I have gone on and on, perhaps too often, about a handful of election issues, reminding readers that my issues ~ a principled foreign policy, beefed up national defence and a grand strategy for Canada ~ are not going to win the next election; rather, I keep saying that the Conservative Party of Canada needs to assemble a team that will present a platform that will work in the suburbs.
I have, more than once, cited John Ibbitson, who wrote, over two weeks ago, in the Globe and Mail, that “Ontario voters … will decide the next election … [and the outcome] … could depend on whether gas prices are rising or falling on April 1, when the federally imposed carbon tax comes into effect … [because] … When it comes to federal elections, Ontario rules. In 18 of the 21 votes since the Second World War, the party that won the most seats in Ontario won the federal election. Today, most Ontario voters live in suburbs, own homes and drive cars.“
His column contrasts the principled approaches of the Conservatives and the Liberals ~ and both are principled, each in its own way ~ the former being firmly opposed, on principle, to increased taxes, and the latter, also on principle, favouring trade-offs between policies, including, for example, a new carbon tax to fight climate change. Both points of view are attractive to some voters.
He also makes a vital point: Premier Doug Ford will be, almost as much as Andrew Scheer, leading the Conservative Party of Canada in Ontario. He is implacably opposed to Justin Trudeau’s carbon tax but, as Mr Ibbitson says, “Ontario voters have a confounding habit of sending one party to Ottawa and a different one to Queen’s Park. But as any past Ontario premier will tell you, life is simpler for everyone when the federal and Ontario governments get along. If Mr. Ford pushes for the ouster of the Liberals and fails, Mr. Trudeau is unlikely to forget or forgive. When you strike at a king, you must kill him.” If Justin Trudeau wins in 2019 it will be because he beat Doug Ford in Ontario; the Liberals’ reasons for a carbon tax will have proved, perhaps only slightly, more popular than the Ford/Scheer promise to kill it. That may make future Ottawa-Queen’s Park relations frosty.
John Ibbitson says, and I agree, fully, that it is hard to predict how Ontario, and therefore the country will go. As others have noted, ““There’s a core [urban]-rural divide and we certainly saw that in [the 2018 Ontario provincial] election,” said Zack Taylor, a political science professor at Western University.” As a general rule centre city/urban ridings go for either the Liberals or the NDP while rural riding vote, pretty solidly, for the Conservatives; it is the suburbs that decide things. In 2018, in Ontario, the suburbs elected Doug Ford; in 2015 those same Ontario suburbs elected Justin Trudeau. Mr Ibbitson says that “if suburban Ontario voters agree with Doug Ford, and hate the carbon tax, the Liberals will pay the price in the next election. If they accept the tax, even grudgingly, Mr. Trudeau will likely win a second term. It’s really as simple as that.“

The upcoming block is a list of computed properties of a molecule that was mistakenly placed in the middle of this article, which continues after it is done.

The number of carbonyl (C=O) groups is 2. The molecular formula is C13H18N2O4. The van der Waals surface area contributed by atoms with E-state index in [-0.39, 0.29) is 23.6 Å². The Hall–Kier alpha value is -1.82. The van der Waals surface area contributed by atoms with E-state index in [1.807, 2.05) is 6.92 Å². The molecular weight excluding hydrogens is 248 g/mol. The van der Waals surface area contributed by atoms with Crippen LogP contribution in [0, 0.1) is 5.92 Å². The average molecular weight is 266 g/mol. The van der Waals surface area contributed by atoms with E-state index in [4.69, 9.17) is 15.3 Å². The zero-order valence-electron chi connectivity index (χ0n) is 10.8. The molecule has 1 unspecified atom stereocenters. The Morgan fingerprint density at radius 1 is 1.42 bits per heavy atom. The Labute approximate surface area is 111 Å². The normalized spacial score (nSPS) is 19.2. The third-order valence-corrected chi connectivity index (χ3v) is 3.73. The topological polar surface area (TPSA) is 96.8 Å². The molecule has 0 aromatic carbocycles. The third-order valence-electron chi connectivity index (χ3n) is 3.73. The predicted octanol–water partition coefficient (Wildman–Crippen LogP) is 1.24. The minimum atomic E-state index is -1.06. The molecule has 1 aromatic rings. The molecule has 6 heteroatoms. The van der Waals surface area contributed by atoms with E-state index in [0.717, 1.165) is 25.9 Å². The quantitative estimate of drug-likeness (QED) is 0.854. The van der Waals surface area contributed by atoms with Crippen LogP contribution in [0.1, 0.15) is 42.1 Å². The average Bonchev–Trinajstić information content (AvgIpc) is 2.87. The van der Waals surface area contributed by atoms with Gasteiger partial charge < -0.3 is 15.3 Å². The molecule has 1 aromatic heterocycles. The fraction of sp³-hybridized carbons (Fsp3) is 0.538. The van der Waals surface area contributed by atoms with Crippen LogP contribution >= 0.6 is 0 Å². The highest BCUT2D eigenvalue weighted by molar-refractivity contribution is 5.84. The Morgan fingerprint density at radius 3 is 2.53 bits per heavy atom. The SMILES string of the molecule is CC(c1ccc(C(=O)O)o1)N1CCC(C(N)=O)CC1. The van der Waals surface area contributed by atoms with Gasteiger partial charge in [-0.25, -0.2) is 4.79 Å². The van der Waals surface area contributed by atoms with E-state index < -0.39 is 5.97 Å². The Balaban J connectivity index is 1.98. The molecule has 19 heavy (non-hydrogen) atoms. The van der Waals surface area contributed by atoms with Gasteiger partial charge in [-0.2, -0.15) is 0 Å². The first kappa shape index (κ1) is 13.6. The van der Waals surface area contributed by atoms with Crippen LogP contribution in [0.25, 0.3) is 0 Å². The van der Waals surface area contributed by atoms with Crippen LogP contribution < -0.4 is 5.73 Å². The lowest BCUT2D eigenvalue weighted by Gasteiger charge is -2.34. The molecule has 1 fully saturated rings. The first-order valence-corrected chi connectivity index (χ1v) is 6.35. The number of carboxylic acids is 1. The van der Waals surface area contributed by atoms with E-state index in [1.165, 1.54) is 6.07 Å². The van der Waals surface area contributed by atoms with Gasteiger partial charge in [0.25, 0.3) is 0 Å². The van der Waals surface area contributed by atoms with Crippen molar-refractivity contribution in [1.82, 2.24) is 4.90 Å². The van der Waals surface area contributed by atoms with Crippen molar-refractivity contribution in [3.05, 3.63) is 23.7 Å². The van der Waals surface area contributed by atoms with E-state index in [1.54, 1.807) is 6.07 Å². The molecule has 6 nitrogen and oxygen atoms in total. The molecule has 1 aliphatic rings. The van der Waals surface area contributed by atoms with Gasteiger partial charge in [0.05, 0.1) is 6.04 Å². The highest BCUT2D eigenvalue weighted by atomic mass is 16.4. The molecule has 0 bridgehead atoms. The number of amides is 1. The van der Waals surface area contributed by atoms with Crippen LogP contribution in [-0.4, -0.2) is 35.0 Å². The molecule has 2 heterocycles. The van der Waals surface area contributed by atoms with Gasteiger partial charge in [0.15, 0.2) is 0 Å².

Perhaps not quite that simple, I suspect. Yes, if, in the run-up to summer vacation time, gas prices are going up and if, a big IF, the Conservatives, Scheer, Ford, Kenney et al, can link the higher gas prices to Justin Trudeau’s carbon tax, then that will cost the Liberals some seats in the suburbs around Vancouver, Calgary, Edmonton, Winnipeg and, especially Toronto. But the Conservatives will need more than just a rejection of the carbon tax to win, and, for Andrew Scheer, in the fall of 2019, anything less than a Conservative government being sworn in is not a ‘win.’
In my opinion the Conservatives need three things to happen:
- First, and this should be easy, they don’t want Canadians to be in an anti-Conservative mood, as they were in 2015 ~ not even in Saskatchewan and Manitoba where voters have had right of centre governments for a while now, and certainly not in Alberta and Ontario, where Conservative governments are and are likely to be new;
- Second, the NDP and/or the Greens need to recover and/or develop some real political strength in the urban centres and challenge the Liberals in more than just a few seats; and
- Third, the Conservatives need to ~
- Develop a whole suite of policies, beyond just being against the carbon tax, that make good sense to suburban voters. At least one of those policies must address increased immigration coupled with better border control. Another concerns jobs for working class Canadians ~ likely including a commitment to do whatever it takes to build two new pipelines: one to a Pacific port and the other to refineries and seaports in Eastern Canada, and
- Field a solid team to sell those policies in rural, small/medium town, suburban and urban centres. Andrew Scheer needs to show that he leads a cohesive team that wants to work for all Canadians.